Navin’s eyes were cold as he said in a low, flat voice, “Can you elaborate on that statement?
Arnav placed his cup on the table, sighed and settled back in his chair.
“If your feedback includes asking me to turn my back on Khushi because that’s what you decide is best for her, I’m really sorry but there is no way I’ll be able to incorporate this particular suggestion in my…our future plans”.
Navin watched as he uttered these words with utmost conviction and sincerity but somehow managed to sound apologetic at the same time too.
Quickly thwarting a flicker of amused appreciation in his solemn eyes, Navin continued dryly, “And would you mind sharing these future plans with us?
Arnav took his time answering this question, his eyes absentmindedly focussed on a chipmunk scurrying up a nearby hibiscus tree.
“We haven’t really discussed the details yet, but we look forward to, we hope for a common future”, he said after a while, “A reasonably happy common future”.
The deliberate omission of the word ‘marriage’ from his reply didn’t fail to escape Navin’s notice. The fiercely protective instinct of a father came to the fore and obviated any social need to be tactful or delicate.
“Does marriage feature anywhere in your plans?, he asked tersely, an impatient frown marring his forehead.
“Like I said before, Khushi and I haven’t discussed it yet”, Arnav replied, unfazed by his question, “Now is not the right time for it”.
Navin’s eyes lit up with triumph as he repeated his words slowly, “Now is not the right time for it”.
“Exatly. I agree 100%”, he continued without mincing his words, “With one marriage not yet dissolved, it’s generally considerd in bad taste to make plans for another. And now that you’ve acknowledged indirectly the very existence of this marriage, can you be truthful and also admit to the inappropriateness of allowing another person, another relation in your life now? In the shadow of a preexisting marriage?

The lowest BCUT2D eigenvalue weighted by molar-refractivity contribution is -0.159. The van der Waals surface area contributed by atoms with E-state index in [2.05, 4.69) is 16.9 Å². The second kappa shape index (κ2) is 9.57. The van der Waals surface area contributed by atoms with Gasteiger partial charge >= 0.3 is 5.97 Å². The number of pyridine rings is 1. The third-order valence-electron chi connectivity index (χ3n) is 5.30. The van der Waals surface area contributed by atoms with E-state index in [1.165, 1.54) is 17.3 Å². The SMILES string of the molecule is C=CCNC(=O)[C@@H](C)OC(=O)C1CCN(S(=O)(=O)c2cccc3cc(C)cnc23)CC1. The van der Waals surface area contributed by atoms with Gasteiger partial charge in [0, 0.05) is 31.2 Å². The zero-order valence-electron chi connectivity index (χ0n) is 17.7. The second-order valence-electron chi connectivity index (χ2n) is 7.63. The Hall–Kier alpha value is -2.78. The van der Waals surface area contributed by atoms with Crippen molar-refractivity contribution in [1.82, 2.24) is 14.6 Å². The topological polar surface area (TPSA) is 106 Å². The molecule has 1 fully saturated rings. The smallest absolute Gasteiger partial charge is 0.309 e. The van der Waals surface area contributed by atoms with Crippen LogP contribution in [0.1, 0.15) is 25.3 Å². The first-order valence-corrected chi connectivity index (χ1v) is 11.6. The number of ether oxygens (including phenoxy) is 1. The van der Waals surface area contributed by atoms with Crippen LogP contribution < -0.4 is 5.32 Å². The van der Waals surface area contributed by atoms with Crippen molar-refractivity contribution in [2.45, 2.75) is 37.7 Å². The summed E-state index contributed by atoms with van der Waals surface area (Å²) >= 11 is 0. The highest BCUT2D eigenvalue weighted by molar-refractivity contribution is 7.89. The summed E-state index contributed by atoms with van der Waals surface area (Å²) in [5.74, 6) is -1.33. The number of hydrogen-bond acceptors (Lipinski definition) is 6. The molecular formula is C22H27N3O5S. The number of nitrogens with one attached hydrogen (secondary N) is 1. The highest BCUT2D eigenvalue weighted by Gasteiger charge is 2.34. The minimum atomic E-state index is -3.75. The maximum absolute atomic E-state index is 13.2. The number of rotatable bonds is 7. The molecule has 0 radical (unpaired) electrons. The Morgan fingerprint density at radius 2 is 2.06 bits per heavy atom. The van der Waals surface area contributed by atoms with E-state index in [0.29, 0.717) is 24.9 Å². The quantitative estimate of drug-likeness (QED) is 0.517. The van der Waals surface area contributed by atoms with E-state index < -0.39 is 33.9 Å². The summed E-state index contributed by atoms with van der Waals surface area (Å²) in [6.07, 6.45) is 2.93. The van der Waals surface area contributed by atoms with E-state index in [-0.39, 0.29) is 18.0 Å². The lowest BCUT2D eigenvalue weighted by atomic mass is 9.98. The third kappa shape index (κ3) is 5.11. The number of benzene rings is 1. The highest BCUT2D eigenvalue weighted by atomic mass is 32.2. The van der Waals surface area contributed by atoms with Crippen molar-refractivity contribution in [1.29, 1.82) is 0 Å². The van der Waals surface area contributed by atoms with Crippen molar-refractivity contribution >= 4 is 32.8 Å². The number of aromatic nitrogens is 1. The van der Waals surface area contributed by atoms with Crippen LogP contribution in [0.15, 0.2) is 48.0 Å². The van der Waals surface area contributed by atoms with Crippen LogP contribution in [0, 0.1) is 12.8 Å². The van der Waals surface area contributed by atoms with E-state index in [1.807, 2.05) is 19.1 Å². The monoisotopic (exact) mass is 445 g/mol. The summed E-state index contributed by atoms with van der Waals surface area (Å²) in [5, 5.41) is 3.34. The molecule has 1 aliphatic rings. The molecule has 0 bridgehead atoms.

“With all due respect, I disagree. I still stand by my belief that this marriage doesn’t exist except on paper. Had I been fortunate enough to reside in another state with more reasonable divorce laws, it would’ve been annulled even on paper a long time back.. Not a single law on earth can keep an ailing marriage alive if either of the partners lacks the will to do so”, he continued with Khushi’s thought making him soften his tone a little, “And since you said that you hated hypocrites, let me share my honest views on marriage as well”.
“Marriage rites, marriage certificates are society’s stamp of approval on a commitment that should be allowed to remain personal”, he began disparagingly, “And I consider these superfluous if the persons involved are truly and deeply committed to each other. If either of them lacks sincerity and enters a marriage with wrong intentions or expectations, no amount of rites or signatures can make their relationship work”.
As the surrounding air thickened with tension, Arnav hesitated for a moment. Remembering a pair of hazel eyes, he conitinued in an assuaging tone, “But having said that, I do realize that Khushi’s views on this particular topic are diametrically different from mine. If it makes her happy to have our relationship stamped, I shouldn’t have any problem going along with it”.
Navin stared at him with his eyes swirling with conflicting emotions. Appreciation of his unmistakaeable sincerity and honesty, a rare commodity in today’s world, vied closely with irritation at his arrogance and annoyance at his assertiveness.
“Thank God for small mercies, huh?, Navin said sarcastically.
With his lips quirking in a tiny, apologetic smile, Arnav said, “I’m sorry if I came across as arrogant…or disrespectful…uncle”.
“Not at all”, Navin replied with a ghost of a smile illuminating his eyes.
Relaxing visibly, Arnav took his glasses off, inspected it for smudges and put it back on. “Is there anything else we need to talk about?, he asked amiably.
With his face impassive, Navin replied, “Just one more thing. Sujata and I think it would be best if you and Khushi refrain from meeting each other until your divorce is finalized. Your mother agrees with us too”.
“And this is absolutely non negotiable”, added Navin after a pause deriving an almost sadistic pleasure at Arnav’s resigned expression.
With his face distracted, Arnav ambled down the corridor towards his room, his mind replaying the conversation he’d just had with Khushi’s father. His cell phone beeped when he was midway. With a half smile he extracted his iPhone from his jeans backpocket, marveling at Khushi’s uncharacteristic patience, which had stopped her from calling him until now.